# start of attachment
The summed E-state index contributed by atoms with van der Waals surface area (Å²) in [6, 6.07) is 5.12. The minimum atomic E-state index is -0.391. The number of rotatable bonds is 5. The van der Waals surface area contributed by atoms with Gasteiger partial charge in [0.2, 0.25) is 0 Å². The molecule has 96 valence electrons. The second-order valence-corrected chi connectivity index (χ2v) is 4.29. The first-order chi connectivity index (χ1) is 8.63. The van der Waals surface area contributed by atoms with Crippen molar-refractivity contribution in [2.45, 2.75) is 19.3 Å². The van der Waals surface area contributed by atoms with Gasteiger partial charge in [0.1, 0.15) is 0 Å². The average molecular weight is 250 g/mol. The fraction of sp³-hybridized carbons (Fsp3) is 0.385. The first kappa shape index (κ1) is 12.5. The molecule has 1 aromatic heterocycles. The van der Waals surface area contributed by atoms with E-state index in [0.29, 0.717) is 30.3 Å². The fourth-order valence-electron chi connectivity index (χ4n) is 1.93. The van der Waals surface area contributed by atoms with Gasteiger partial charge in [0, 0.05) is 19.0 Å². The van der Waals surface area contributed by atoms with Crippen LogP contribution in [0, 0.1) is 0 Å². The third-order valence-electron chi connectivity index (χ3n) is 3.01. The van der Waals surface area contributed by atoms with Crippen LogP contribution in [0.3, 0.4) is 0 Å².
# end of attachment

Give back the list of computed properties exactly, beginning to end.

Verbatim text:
The summed E-state index contributed by atoms with van der Waals surface area (Å²) in [6, 6.07) is 5.12. The minimum atomic E-state index is -0.391. The number of rotatable bonds is 5. The van der Waals surface area contributed by atoms with Gasteiger partial charge in [0.2, 0.25) is 0 Å². The molecule has 96 valence electrons. The second-order valence-corrected chi connectivity index (χ2v) is 4.29. The first-order chi connectivity index (χ1) is 8.63. The van der Waals surface area contributed by atoms with Crippen molar-refractivity contribution in [2.45, 2.75) is 19.3 Å². The van der Waals surface area contributed by atoms with Gasteiger partial charge in [0.1, 0.15) is 0 Å². The average molecular weight is 250 g/mol. The fraction of sp³-hybridized carbons (Fsp3) is 0.385. The first kappa shape index (κ1) is 12.5. The molecule has 1 aromatic heterocycles. The van der Waals surface area contributed by atoms with E-state index in [0.29, 0.717) is 30.3 Å². The fourth-order valence-electron chi connectivity index (χ4n) is 1.93. The van der Waals surface area contributed by atoms with Gasteiger partial charge in [0, 0.05) is 19.0 Å². The van der Waals surface area contributed by atoms with Crippen LogP contribution in [0, 0.1) is 0 Å². The third-order valence-electron chi connectivity index (χ3n) is 3.01. The van der Waals surface area contributed by atoms with Crippen LogP contribution in [0.3, 0.4) is 0 Å².